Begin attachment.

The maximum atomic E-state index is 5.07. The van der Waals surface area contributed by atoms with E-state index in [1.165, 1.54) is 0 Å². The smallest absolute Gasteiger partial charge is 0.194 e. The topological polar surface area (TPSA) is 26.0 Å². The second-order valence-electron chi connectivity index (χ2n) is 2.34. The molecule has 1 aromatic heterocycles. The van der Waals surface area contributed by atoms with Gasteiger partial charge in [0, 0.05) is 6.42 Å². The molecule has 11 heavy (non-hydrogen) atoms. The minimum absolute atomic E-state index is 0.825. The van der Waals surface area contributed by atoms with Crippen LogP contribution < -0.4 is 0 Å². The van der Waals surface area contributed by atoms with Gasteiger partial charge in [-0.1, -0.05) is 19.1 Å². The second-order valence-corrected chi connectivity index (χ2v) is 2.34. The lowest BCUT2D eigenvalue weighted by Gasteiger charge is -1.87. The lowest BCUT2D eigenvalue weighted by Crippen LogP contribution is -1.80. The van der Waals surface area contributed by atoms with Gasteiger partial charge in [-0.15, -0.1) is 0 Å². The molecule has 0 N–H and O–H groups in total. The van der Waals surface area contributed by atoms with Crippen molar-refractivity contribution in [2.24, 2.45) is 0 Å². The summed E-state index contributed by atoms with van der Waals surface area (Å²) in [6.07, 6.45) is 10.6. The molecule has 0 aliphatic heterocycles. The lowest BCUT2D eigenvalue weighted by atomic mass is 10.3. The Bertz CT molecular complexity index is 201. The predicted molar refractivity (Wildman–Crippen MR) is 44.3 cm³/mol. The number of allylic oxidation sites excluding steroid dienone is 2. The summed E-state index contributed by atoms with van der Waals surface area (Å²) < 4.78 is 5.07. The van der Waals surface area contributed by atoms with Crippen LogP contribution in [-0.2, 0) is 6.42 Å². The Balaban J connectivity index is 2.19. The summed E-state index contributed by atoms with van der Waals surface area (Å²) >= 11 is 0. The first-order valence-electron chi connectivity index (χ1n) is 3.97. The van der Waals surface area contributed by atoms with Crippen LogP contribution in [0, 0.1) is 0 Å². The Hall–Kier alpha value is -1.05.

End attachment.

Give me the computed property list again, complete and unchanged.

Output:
The maximum atomic E-state index is 5.07. The van der Waals surface area contributed by atoms with E-state index in [1.165, 1.54) is 0 Å². The smallest absolute Gasteiger partial charge is 0.194 e. The topological polar surface area (TPSA) is 26.0 Å². The second-order valence-electron chi connectivity index (χ2n) is 2.34. The molecule has 1 aromatic heterocycles. The van der Waals surface area contributed by atoms with Gasteiger partial charge in [0, 0.05) is 6.42 Å². The molecule has 11 heavy (non-hydrogen) atoms. The minimum absolute atomic E-state index is 0.825. The van der Waals surface area contributed by atoms with Crippen LogP contribution < -0.4 is 0 Å². The van der Waals surface area contributed by atoms with Gasteiger partial charge in [-0.1, -0.05) is 19.1 Å². The second-order valence-corrected chi connectivity index (χ2v) is 2.34. The lowest BCUT2D eigenvalue weighted by Gasteiger charge is -1.87. The lowest BCUT2D eigenvalue weighted by Crippen LogP contribution is -1.80. The van der Waals surface area contributed by atoms with Gasteiger partial charge in [-0.15, -0.1) is 0 Å². The molecule has 0 N–H and O–H groups in total. The van der Waals surface area contributed by atoms with Crippen molar-refractivity contribution in [2.24, 2.45) is 0 Å². The summed E-state index contributed by atoms with van der Waals surface area (Å²) in [6.07, 6.45) is 10.6. The molecule has 0 aliphatic heterocycles. The lowest BCUT2D eigenvalue weighted by atomic mass is 10.3. The Bertz CT molecular complexity index is 201. The predicted molar refractivity (Wildman–Crippen MR) is 44.3 cm³/mol. The number of allylic oxidation sites excluding steroid dienone is 2. The summed E-state index contributed by atoms with van der Waals surface area (Å²) < 4.78 is 5.07. The van der Waals surface area contributed by atoms with Crippen LogP contribution in [-0.2, 0) is 6.42 Å². The Balaban J connectivity index is 2.19. The summed E-state index contributed by atoms with van der Waals surface area (Å²) >= 11 is 0. The first-order valence-electron chi connectivity index (χ1n) is 3.97. The van der Waals surface area contributed by atoms with Crippen LogP contribution in [0, 0.1) is 0 Å². The Hall–Kier alpha value is -1.05.